WASHINGTON, D.C. -- After weeks of social distancing and stay-at-home orders, some states are starting to reopen and looking to help businesses and employees recover.
This first phase of reopening comes after tens of millions of Americans have had to file for unemployment since March. As a result, an Apartment List survey found one in four renters and homeowners was unable to pay their rent or mortgage in April. The National Multifamily Housing Council (NMHC) found that number was as high as one in three, just for renters.
“We expect May to be a potentially slower start than April,” said Doug Bibby with NMHC. “I think everyone is more nervous, because it is possible people had reasonable financial resources coming through March and into April.”
However, after 26 million people have filed for unemployment and most small businesses have shutdown, NMHC expects there to be more stress on the system in May.
To help with the number of people who will struggle to pay their rent or mortgage in May, some municipalities and states have created new assistance programs. For example, in Dallas and Los Angeles, those who make 80% below the area median income could have up to half their rent or mortgage paid in May. Around two dozen other municipalities and states have similar programs.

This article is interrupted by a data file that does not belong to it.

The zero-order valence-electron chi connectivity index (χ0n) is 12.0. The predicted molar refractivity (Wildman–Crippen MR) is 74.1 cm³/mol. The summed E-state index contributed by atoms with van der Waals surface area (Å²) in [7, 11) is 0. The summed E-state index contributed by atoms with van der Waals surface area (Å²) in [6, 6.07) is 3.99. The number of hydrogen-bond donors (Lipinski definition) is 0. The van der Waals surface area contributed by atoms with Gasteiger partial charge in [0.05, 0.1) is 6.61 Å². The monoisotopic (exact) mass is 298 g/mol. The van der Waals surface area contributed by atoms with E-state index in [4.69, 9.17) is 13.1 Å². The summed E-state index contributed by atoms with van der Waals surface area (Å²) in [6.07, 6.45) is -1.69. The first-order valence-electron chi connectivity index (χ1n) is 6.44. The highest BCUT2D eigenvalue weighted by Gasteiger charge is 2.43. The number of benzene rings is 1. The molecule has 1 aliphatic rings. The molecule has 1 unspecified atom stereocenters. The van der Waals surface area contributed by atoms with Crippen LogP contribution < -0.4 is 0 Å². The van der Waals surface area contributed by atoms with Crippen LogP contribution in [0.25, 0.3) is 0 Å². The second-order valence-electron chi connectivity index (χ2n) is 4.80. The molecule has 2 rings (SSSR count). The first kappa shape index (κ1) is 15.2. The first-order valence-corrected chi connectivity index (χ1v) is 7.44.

However, the NMHC and the National Apartment Association (NAA) believe it’s not enough.
“We are asking Congress for more help and that is in one of the bills we are working on with Chairwoman Waters,” said Bibby.
The bill Rep. Maxine Waters (D) is working on a bill that would set aside $100 billion in assistance for renters, and $75 billion for homeowners, including landlords.
“The perception is that this is a very high-margin, very profitable business,” said Bob Penniger with NAA. “If you really and truly look at the numbers, the profit margin that you have from a dollar of rent is about nine cents.”
The NAA believes it is critical that a federal housing assistance package is holistic in including renters, homeowners, and landlords.
“It is very critical that Congress take action to address this,” said Penniger. “If they don’t help us, and helping us is really helping the residents to be able to pay the rent and bridge this gap, you are going to end up with a housing stock that is going to be of lower quality on the other side of this and you could have a wave of foreclosures that could affect residential housing.”